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Italian Icons: Panna Cotta Recipe

Italian Icons: Panna Cotta Recipe

All about traditional Italian panna cotta recipe, a creamy white tower-shaped dessert drizzled with caramel sauce: a delicious milk pudding you can't miss.

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At first sight it may look like any ordinary pudding, but there is much more to it than meets the eye: this creamy white tower-shaped dessert drizzled with caramel sauce is the ultimate milk pudding. We refer to Italian panna cotta recipe of course, one of the most indulgent delights of traditional Italian cuisine.

The traditional Italian panna cotta recipe calls for cream, sugar and gelatine although, in the course of time, the numerous and increasingly lighter versions have rather strayed away from the original concept. Variations can be made to the basic dessert but also to the sauce: the more traditional caramel sauce may be replaced by strawberry, raspberry or melted chocolate, not to mention the more outlandish versions flavoured with aniseed or cinnamon.

The Italian origins of this dessert seem to be concentrated in the region of Piedmont, which has earned it the prestigious seal of approval as a traditional Italian regional food product. Legend would have it that it originally came from the Langhe wine growing district, but similar cream-based desserts also exist in France, England and Greece. Even though traditional tiramisu “takes the cake” in this respect, there is no Italian mid-range restaurant that has not put it on the menu at one time or another: a recipe often interpreted by starred celebrity chefs. The three Michelin starred chef Enrico Crippa, for instance, has turned it into a miniature work of art inspired by Matisse. The candid dessert makes the perfect background for a mosaic with seasonal fruit and vegetable flavoured tessera, such as fresh mint, raspberry, peas, apricot and amaretto. Aurora Mazzucchelli dresses it with nasturtium, peas and strawberries. Maurilio Garola, from the Ciau del Tornavento restaurant located in Alba, has turned it into an ice-cream adorned with petals of white truffle. Pietro Leemann offers us a light all-vegetable interpretation based on yogurt: to please vegans and vegetarians, the gelatine can be replayed by a natural thickener such as agar agar. Not to mention the savoury versions: with parmesan and pear sauce, or based on salmon, saffron, basil and herbs, cauliflower, pumpkin and rosemary, turmeric and mint. The method does not vary and, having eliminated the sugar, all you need to do is add the surprise ingredient suitably blended.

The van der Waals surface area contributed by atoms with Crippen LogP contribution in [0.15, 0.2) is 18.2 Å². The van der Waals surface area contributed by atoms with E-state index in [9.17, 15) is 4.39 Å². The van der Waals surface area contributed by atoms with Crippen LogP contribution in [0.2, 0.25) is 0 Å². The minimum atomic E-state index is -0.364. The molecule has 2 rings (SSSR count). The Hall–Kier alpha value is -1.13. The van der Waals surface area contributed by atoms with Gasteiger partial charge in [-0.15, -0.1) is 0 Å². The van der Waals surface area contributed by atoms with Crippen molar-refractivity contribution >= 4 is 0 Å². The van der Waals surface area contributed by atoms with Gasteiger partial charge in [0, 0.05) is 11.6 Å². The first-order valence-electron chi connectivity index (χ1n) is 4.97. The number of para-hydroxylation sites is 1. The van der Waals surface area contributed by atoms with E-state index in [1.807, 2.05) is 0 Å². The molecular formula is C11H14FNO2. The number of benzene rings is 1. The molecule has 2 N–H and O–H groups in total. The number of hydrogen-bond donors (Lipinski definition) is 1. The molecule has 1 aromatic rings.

The mark of a perfectly executed panna cotta is its stability. If it wobbles like a little girl perched on high-heeled shoes, you can be certain that the chef has gone overboard with the gelatine. The palate sensation is rubbery and sticky. The challenge for pastry chefs consists in reducing the quantity of thickener as much as possible while preserving consistency and creaminess. The secret, if you want to try it out for yourselves, is that of never exceeding 8 grams of gelatine for every 500 grams of liquid. Do you want to give a hard time to someone who has just served you a poor panna cotta? This is the question to ask: "What percentage of real cream does this dessert contain?". If you see him mumbling some excuse it means that, in actual fact, it is only made from milk which costs far less. If, on the other hand, it is not the cost but the number of calories of this indulgent sweet that scares you, you may choose to replace some of the cream with full-fat milk, even though this will obviously alter the taste.

Finally, some good news for those who like to cook in advance: panna cotta may be frozen so long as you don’t skip the refrigerator phase. If you need it for dinner, place it in the fridge in the morning and you can serve it to guests at 9 pm, after adding your favourite sauce. My favourite panna cotta? Aromatized with lavender and served with prune sauce.

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